– quotquot extenuant munus sacerdotalis ministerii proprium;

    – quotquot dolendum in modum leges violant Ecclesiae, vel vitae moralis postulata quae per ipsam inculcantur;

    – quotquot denique ita theologalem vitam intellegunt quasi agatur de ordinanda terrestri societate; immo illam ad actionem politicam redigunt, spiritum, vias, agendi modos ad hunc finem adhibentes, quae Evangelio repugnant; atque eo procedunt, ut transcendens Christi nuntium, eius praedicationem Regni Dei, eiusque amoris praeceptum erga homines in ineffabili Dei paternitate fundatum, cum opinionibus confundant, quae tale nuntium essentialiter negant, in eius locum doctrinam substituentes eidem prorsus oppositam, ac propugnantes varium quoddam conubium inter duas humanae vitae rationes, quae inter se componi nullo modo possunt, ut agnoscunt ipsi periti huius doctrinae, qui ex altera factione sunt.

    https://w2.vatican.va/content/paul-vi/la/speeches/1976/documents/hf_p-vi_spe_19760524_concistoro.html

  2. So, in other words, Paul VI here is condemning nearly the entire implementation of the liturgical reform, at least as it appeared on the ground level (and still does in many places).

    Interesting how this major speech is only available in Latin and Italian… must not be thought to have been too significant then or now.

    1. No, that’s not Paul VI’s view. That’s Peter Kwasniewski’s view. Paul VI supported the liturgical reforms of Paul VI, including their implementation.

      Paul VI says about these liberals whom he’s critiquing:
      “Christians of this stripe are surely not very numerous, but they are very noisy,…”
      This speech is available in English in Documents on the Liturgy (Liturgical Press, 1982).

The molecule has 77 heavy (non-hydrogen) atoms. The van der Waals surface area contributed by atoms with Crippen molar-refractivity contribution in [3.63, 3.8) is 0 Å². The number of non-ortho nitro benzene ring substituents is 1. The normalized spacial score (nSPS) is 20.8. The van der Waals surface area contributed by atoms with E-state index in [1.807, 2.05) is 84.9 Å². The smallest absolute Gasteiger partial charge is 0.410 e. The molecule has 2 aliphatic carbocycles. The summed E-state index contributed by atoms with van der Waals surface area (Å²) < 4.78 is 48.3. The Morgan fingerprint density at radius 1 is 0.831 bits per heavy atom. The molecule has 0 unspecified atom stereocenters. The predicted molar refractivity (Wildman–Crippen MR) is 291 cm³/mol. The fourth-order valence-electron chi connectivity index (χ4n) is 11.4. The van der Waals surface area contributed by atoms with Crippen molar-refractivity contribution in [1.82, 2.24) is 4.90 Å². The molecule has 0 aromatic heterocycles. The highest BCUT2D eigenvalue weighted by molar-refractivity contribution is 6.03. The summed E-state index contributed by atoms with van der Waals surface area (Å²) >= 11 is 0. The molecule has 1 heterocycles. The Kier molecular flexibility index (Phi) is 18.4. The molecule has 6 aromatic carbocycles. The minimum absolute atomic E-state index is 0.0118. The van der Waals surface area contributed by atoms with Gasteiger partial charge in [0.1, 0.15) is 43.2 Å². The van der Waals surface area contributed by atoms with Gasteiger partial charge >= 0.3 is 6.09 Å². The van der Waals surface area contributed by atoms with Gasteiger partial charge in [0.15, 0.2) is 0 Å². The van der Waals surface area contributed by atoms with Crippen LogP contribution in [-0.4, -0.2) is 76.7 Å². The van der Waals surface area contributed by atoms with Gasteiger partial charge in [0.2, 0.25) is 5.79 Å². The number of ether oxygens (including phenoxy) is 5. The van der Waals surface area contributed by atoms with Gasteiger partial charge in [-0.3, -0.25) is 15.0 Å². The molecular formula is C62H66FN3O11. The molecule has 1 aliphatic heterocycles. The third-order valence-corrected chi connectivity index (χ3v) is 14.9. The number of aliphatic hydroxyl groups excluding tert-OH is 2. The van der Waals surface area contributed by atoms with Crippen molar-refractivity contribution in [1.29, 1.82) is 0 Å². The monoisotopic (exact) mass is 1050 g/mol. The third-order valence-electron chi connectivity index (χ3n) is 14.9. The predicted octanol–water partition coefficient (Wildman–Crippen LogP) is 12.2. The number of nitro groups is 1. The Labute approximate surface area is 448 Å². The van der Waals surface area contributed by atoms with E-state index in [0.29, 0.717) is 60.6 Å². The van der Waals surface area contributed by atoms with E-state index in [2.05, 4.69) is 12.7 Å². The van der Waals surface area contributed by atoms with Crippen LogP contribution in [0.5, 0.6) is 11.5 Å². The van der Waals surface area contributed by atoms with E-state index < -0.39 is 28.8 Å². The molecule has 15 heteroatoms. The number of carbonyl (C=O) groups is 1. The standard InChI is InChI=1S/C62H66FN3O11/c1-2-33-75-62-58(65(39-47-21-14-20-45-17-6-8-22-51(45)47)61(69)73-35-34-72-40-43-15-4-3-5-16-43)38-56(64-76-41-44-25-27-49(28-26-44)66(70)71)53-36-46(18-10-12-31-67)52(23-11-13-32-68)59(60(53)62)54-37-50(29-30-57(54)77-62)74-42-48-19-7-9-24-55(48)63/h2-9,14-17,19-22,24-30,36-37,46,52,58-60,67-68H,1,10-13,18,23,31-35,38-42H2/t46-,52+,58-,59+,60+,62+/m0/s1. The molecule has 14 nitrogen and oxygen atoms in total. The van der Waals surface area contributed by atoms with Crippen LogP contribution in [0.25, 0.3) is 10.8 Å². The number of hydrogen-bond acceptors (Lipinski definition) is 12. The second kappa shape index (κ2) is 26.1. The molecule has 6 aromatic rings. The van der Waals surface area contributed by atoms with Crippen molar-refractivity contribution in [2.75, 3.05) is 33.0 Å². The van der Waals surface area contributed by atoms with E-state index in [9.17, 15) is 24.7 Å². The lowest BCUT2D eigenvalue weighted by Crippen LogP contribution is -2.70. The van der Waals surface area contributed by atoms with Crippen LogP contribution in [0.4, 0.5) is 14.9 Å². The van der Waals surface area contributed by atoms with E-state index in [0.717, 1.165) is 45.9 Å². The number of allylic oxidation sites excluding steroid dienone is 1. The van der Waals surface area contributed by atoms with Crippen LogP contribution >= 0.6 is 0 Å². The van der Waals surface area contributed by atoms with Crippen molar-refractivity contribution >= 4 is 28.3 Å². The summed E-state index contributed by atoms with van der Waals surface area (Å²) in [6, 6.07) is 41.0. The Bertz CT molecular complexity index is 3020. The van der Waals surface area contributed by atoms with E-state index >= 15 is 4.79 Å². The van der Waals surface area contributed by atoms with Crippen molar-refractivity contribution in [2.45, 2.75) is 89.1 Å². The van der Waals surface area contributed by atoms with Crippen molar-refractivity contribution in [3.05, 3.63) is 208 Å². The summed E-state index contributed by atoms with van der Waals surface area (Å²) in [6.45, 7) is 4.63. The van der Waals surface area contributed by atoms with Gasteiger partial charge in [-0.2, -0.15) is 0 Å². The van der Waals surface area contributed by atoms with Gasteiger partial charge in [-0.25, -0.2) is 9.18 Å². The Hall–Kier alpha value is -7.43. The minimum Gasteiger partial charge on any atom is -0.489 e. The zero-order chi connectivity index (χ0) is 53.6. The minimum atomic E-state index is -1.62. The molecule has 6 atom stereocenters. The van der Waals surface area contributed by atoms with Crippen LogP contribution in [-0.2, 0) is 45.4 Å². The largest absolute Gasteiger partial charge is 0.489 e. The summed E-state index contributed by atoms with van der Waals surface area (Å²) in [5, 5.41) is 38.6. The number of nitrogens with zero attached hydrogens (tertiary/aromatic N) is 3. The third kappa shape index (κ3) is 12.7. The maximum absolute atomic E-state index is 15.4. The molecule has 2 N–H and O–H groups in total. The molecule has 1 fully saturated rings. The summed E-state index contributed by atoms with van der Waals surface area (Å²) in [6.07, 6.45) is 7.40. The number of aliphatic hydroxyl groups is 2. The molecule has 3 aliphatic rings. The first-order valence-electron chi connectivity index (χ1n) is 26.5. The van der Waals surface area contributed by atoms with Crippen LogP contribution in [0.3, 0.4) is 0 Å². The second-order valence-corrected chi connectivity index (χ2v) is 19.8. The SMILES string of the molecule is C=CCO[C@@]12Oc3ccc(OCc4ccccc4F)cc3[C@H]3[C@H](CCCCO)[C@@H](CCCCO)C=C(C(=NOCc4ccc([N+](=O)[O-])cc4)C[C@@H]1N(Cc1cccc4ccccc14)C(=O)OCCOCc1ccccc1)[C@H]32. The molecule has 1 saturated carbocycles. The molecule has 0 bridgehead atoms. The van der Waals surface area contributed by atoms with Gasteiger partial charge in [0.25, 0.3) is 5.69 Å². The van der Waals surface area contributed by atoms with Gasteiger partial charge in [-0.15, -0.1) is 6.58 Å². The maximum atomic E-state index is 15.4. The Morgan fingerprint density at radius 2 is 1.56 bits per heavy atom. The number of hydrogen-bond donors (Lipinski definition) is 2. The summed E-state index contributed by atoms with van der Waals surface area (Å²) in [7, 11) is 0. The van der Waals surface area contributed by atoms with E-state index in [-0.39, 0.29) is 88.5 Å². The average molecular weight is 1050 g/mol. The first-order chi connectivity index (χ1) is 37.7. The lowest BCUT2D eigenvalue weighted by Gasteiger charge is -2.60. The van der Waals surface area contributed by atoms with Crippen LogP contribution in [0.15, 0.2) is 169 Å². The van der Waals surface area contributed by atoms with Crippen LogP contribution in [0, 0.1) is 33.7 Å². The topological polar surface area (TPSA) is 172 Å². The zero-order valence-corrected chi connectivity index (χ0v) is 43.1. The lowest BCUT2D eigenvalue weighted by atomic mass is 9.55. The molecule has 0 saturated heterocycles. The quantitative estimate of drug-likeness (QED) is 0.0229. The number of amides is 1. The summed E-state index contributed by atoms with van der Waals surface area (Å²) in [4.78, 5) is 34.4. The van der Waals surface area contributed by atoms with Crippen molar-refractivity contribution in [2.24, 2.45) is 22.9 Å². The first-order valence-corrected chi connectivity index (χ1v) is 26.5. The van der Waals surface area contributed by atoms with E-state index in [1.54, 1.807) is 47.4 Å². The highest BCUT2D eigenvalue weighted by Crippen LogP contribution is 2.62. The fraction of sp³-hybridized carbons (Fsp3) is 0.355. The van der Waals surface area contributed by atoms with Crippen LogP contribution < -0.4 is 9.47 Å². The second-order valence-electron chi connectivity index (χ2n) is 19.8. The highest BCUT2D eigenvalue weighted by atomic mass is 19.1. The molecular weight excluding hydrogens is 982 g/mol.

1. And now noisiness is not limited to that quarter. With the Internet as the electronic successor to the mimeograph (but sans literal cranking and compelling aroma), Peter K has steadily argued himself (in a mirror image to what many of us have encountered on the far progressive wing of things in past years) into a series of self-reinforcing conclusory position statements that increasingly take the Providential hand in the development of Roman liturgy form and practice to have been completed in all material respects at a certain time well in advance of Vatican II. (Where that line, if maintained, has sometimes led with Peter K’s Internet predecessors – at least going back to the old Usenet discussion board era that I remember – is the apprehension that the Pope St. Pius X’s liturgical and sacramental revolutions – and their implications – should be understood to be part of the problem rather than something wonderful in general even if one might dicker with particulars. Btw, I would agree with that, except I don’t conceive of it as a problem but rather a Providentially inspired beginning of engagement with far older problems.)